"It is not ‘do you like the union flag or the saltire?’ – it is not that kind of identity politics,” Mr Harvie said. “It’s what kind of country do we want to be and how do we become that.

"As we emerge from the pandemic and as we look back at those two referendums where people in Scotland voted for both unions, we really need to look at the changes that are coming, the changes that are necessary both to recover from Covid and to address the climate and nature emergencies and ask ourselves ‘are we best placed to do that as an independent member of the European Union or as part of Boris’ Brexit Britain?’.

"I don’t think Boris Johnson gets to decide that, I don’t think that Douglas Ross gets to decide that.

"I don’t think anyone gets to tell the people of Scotland that they’re not allowed to decide it themselves.

"But fundamentally I struggle to see how addressing the climate emergency without the ability to regulate the energy industry, how addressing the nature emergency without the ability to have our own approach to international trade, for example, I fail to see how having a fairer and more equal society without having the full range of economic powers is achievable.”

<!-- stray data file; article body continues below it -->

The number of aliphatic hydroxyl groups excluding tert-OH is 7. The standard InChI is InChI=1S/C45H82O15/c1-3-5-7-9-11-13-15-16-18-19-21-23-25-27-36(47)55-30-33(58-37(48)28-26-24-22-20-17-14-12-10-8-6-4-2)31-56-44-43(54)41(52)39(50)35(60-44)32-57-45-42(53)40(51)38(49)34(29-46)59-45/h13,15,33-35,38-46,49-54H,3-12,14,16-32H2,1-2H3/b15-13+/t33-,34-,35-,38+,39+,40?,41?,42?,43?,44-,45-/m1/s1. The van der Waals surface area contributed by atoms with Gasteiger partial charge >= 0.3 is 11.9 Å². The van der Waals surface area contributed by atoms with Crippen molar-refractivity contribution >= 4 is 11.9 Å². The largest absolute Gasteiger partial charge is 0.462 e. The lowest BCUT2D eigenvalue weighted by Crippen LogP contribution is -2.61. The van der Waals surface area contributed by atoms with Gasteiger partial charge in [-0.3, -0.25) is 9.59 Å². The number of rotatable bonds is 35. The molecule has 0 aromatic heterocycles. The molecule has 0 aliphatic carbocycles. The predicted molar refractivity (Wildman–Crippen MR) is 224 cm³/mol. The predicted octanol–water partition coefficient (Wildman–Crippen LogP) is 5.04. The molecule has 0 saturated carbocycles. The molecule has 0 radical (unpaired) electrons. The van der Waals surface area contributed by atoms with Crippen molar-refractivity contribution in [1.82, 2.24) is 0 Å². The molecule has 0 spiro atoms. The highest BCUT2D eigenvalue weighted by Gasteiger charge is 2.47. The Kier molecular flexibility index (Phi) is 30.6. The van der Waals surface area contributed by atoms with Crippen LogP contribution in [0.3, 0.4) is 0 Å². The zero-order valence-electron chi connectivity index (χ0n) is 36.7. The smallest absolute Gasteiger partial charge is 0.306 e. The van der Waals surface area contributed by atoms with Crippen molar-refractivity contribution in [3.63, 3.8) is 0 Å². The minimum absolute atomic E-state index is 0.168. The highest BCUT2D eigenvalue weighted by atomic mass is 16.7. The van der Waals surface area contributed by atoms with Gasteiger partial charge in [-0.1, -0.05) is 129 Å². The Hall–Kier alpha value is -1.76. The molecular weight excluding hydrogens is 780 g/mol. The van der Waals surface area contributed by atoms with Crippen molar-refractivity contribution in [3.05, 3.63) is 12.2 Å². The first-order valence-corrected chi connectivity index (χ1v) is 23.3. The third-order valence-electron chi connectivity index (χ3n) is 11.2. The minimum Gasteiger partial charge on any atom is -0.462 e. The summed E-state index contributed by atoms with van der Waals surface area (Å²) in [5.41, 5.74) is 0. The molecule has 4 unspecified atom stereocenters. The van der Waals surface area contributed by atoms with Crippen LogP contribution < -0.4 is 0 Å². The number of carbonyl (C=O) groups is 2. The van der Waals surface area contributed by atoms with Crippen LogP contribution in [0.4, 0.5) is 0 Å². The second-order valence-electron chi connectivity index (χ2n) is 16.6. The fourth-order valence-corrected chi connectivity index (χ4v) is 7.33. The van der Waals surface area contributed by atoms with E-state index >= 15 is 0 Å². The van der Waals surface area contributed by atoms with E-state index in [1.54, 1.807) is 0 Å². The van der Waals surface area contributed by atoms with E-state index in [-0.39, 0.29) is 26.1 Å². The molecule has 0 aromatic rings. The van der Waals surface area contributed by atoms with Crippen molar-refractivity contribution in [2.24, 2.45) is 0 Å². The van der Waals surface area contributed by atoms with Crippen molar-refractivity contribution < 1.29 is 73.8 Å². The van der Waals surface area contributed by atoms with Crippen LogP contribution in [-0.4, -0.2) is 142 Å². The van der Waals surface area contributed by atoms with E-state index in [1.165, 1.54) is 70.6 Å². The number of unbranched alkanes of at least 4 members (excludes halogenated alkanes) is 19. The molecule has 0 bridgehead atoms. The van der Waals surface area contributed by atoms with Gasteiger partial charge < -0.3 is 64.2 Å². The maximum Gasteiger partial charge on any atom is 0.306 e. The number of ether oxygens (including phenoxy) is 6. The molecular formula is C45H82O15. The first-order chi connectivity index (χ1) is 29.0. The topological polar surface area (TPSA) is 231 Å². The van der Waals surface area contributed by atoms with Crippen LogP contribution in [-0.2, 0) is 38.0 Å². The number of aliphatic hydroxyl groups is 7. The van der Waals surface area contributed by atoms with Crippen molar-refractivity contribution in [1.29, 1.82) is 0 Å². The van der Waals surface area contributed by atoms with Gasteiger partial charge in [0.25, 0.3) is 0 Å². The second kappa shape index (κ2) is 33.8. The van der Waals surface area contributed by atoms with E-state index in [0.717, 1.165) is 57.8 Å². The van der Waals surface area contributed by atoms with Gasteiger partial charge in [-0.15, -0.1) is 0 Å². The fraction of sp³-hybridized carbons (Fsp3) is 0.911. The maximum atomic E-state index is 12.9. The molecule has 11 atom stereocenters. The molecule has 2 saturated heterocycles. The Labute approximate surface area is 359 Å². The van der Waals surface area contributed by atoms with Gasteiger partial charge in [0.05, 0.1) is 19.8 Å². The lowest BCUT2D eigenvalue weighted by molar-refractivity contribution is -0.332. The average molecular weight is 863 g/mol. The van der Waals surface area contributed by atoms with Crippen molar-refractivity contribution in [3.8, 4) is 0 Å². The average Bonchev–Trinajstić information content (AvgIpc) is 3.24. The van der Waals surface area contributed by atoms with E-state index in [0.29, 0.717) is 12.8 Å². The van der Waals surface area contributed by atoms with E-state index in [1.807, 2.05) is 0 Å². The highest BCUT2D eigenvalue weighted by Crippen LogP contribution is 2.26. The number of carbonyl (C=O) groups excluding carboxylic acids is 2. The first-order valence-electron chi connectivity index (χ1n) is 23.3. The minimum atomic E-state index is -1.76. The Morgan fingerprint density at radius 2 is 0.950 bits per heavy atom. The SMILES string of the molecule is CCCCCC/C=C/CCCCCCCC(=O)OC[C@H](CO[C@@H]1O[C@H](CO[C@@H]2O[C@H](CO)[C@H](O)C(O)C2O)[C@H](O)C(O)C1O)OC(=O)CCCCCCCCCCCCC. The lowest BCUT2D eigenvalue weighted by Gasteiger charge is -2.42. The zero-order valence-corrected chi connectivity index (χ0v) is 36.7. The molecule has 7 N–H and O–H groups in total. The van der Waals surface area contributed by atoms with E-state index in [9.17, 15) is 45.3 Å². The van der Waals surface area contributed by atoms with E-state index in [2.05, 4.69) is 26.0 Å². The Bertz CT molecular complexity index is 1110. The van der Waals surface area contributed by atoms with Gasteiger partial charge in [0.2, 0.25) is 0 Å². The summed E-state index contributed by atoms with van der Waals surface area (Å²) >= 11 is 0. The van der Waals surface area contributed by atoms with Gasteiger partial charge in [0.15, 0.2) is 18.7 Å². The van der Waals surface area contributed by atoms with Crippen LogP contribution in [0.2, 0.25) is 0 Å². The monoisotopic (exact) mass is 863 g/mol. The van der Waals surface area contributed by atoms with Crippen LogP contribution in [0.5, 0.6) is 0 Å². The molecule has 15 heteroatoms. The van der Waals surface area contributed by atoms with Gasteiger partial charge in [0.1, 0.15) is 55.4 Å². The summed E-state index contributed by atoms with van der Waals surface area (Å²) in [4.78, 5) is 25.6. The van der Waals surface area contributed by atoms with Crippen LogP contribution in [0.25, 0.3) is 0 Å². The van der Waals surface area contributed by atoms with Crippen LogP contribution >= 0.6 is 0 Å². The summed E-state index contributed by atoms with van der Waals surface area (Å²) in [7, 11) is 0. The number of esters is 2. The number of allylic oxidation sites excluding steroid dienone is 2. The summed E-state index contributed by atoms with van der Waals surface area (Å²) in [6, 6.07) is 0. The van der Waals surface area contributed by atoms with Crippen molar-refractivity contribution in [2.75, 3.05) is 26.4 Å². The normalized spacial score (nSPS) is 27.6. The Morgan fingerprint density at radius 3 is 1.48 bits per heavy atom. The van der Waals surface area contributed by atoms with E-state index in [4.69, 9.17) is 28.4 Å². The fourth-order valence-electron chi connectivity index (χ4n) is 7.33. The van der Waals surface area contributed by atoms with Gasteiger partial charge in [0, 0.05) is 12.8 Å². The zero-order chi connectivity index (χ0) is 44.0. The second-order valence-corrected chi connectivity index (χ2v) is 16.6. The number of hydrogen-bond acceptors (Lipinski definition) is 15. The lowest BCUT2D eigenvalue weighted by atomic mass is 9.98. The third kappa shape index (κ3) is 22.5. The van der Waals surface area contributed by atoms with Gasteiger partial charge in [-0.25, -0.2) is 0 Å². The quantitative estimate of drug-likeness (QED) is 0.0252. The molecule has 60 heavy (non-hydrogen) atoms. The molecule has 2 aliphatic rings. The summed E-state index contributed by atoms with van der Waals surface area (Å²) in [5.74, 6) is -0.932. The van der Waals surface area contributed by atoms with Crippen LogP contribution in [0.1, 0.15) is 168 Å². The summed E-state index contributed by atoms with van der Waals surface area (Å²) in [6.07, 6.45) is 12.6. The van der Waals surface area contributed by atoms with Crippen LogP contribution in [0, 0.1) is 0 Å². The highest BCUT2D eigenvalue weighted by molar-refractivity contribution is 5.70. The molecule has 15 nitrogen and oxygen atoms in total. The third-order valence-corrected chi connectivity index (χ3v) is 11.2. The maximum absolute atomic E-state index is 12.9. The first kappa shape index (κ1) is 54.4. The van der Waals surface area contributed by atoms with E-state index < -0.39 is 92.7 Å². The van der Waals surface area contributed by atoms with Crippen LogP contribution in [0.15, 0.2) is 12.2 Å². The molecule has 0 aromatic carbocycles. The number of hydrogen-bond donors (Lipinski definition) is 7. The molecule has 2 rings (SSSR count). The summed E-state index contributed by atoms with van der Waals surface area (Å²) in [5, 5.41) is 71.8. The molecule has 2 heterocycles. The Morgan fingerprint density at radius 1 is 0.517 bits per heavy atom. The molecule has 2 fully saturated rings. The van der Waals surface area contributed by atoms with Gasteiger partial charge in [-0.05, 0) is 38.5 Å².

Asked whether he would work with Mr Salmond’s Alba party as part of an independence ‘super-majority’, the Green co-leader said he would deal with “policy as policy”, but the two men did not have much time for each other.

Referencing both Mr Salmond and All for Unity’s George Galloway, Mr Harvie said “some people need to know when to leave the stage”.

He said: "I regret that he [Salmond] thinks his ego is more important than the rest of the issues in politics.

"I regret that he is also platforming folk who have attacked LGBT organisations, smeared them unjustly, anti-abortionists at his party launch, somebody who was disciplined for anti-Semitism within the SNP.

"I really hope and actually I believe that most people in Scotland will see this as the ego trip that it is.

"There are a few people in this election that were once regarded as big beasts, a horrible phrase of this macho culture of politics, but still regard themselves in that way even though everybody else has moved on."